"In very broad terms, you can imagine three kinds of defense witnesses in a criminal case," he told The Washington Post. "One would be witnesses who offer testimony that the criminal acts never occurred. Two, witnesses who would testify as to the good character of the defendant. Third, witnesses who say the criminal acts occurred but someone else did them."
Weisberg said the first type of witness is unlikely given the lengthy paper trail prosecutors presented to document Manafort's alleged crimes. He added that the second type of witness is also likely a lost cause because it would be difficult to convince the jury of Manafort's good character.
But Manafort's defense team may have had some luck with the third case, given Gates' testimony, Weisberg said.
Gates pleaded guilty in February to lying to the FBI. While testifying in Manafort's trial, he also admitted to committing crimes with Manafort, embezzling money from his former boss, and having a secret affair over a decade ago.
The defense latched onto Gates' testimony, arguing that he was testifying against Manafort to save his own skin. Manafort's lawyers also sought to discredit him while he was on the stand.
At one point last week, Downing asked Gates: "After all the lies you've told, you expect this jury to believe you?"
"Yes," Gates replied. He added that he was "here to tell the truth" and to take responsibility for his actions.
"All the defense counsel can do is point at someone else as the culprit," Cramer said. "Gates allows them to do that."
Renato Mariotti, a former federal prosecutor in Chicago, said Tuesday that it was a "smart move" for the defense to rest without calling any witnesses. "Putting on just a witness or two can seem weak in the face of overwhelming evidence from the prosecution," he wrote.
Separately, Cramer also noted that the defense only needs its argument to resonate with one juror for Manafort to be let off the hook.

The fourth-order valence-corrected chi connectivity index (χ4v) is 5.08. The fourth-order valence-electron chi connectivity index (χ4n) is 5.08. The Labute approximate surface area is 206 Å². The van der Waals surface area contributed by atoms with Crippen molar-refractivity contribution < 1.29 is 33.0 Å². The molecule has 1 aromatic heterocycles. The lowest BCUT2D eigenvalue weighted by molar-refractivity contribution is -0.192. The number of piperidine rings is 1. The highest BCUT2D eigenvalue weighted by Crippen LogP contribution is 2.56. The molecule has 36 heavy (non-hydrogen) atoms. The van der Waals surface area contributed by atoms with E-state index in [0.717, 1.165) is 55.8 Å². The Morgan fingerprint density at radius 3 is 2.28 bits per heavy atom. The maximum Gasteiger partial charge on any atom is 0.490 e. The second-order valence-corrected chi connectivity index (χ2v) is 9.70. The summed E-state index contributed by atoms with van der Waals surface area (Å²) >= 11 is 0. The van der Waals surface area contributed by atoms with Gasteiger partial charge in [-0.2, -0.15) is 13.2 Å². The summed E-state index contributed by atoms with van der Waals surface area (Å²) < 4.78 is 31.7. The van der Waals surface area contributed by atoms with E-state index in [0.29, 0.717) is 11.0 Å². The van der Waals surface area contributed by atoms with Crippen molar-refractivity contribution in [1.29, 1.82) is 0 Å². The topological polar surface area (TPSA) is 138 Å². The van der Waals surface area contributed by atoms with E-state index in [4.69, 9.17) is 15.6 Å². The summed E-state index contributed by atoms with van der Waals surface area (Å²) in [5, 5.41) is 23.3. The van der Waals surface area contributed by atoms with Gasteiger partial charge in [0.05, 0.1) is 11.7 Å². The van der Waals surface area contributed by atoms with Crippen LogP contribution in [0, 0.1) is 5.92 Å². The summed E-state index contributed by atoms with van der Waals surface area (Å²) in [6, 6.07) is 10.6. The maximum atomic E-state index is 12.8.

But even then, experts say it's an uphill battle for Manafort.
"Bottom line is that Manafort, with Gates' help, did set up over a dozen offshore companies," Cramer said. "They did funnel money from those entities to pay for Manafort's lifestyle. Manafort never declared the income. Manafort submitted false documents to banks and others to hide the fact that he was broke. Hard to dispute those facts."
On Tuesday, US District Judge T.S. Ellis III asked Manafort if he wanted to take the stand.
"No, sir," Manafort replied.
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For someone who was employed at Google for less than a year, Diane Bryant had a surprising amount to say about the company on Tuesday.
Before leaving late last year, Bryant spent 32 years at Intel, where she forged her reputation as a star in its IT systems and data center businesses. In contrast, she left Google after being COO of Google's cloud division for about 7 months.
That didn't stop her from dropping Google's name plenty during her speech before a gathering of IT admins at the University of California at Davis, her alma mater. At one point, she asked who in the crowd still had mainframe computers plugged in, and then offered an anecdote.